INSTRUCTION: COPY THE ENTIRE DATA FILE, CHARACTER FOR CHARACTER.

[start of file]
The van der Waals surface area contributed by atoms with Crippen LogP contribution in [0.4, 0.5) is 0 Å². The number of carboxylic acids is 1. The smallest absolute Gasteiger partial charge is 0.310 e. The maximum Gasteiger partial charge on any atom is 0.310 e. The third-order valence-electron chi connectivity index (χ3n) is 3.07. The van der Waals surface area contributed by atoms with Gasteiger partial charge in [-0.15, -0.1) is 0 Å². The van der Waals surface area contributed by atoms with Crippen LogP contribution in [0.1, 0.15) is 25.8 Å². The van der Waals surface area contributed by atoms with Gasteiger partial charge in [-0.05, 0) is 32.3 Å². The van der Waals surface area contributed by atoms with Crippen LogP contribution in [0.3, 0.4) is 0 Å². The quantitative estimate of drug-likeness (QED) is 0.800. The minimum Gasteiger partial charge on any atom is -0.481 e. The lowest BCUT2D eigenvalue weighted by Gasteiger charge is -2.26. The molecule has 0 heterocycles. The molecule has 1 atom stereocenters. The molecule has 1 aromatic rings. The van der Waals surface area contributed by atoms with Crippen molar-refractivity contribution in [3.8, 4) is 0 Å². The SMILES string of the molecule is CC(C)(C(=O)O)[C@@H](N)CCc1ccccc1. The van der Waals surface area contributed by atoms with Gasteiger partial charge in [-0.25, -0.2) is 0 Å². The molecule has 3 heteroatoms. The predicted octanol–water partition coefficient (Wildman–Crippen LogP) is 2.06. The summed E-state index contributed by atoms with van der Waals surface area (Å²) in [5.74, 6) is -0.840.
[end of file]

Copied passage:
The van der Waals surface area contributed by atoms with Crippen LogP contribution in [0.4, 0.5) is 0 Å². The number of carboxylic acids is 1. The smallest absolute Gasteiger partial charge is 0.310 e. The maximum Gasteiger partial charge on any atom is 0.310 e. The third-order valence-electron chi connectivity index (χ3n) is 3.07. The van der Waals surface area contributed by atoms with Gasteiger partial charge in [-0.15, -0.1) is 0 Å². The van der Waals surface area contributed by atoms with Crippen LogP contribution in [0.1, 0.15) is 25.8 Å². The van der Waals surface area contributed by atoms with Gasteiger partial charge in [-0.05, 0) is 32.3 Å². The van der Waals surface area contributed by atoms with Crippen LogP contribution in [0.3, 0.4) is 0 Å². The quantitative estimate of drug-likeness (QED) is 0.800. The minimum Gasteiger partial charge on any atom is -0.481 e. The lowest BCUT2D eigenvalue weighted by Gasteiger charge is -2.26. The molecule has 0 heterocycles. The molecule has 1 atom stereocenters. The molecule has 1 aromatic rings. The van der Waals surface area contributed by atoms with Crippen molar-refractivity contribution in [3.8, 4) is 0 Å². The SMILES string of the molecule is CC(C)(C(=O)O)[C@@H](N)CCc1ccccc1. The van der Waals surface area contributed by atoms with Gasteiger partial charge in [-0.25, -0.2) is 0 Å². The molecule has 3 heteroatoms. The predicted octanol–water partition coefficient (Wildman–Crippen LogP) is 2.06. The summed E-state index contributed by atoms with van der Waals surface area (Å²) in [5.74, 6) is -0.840.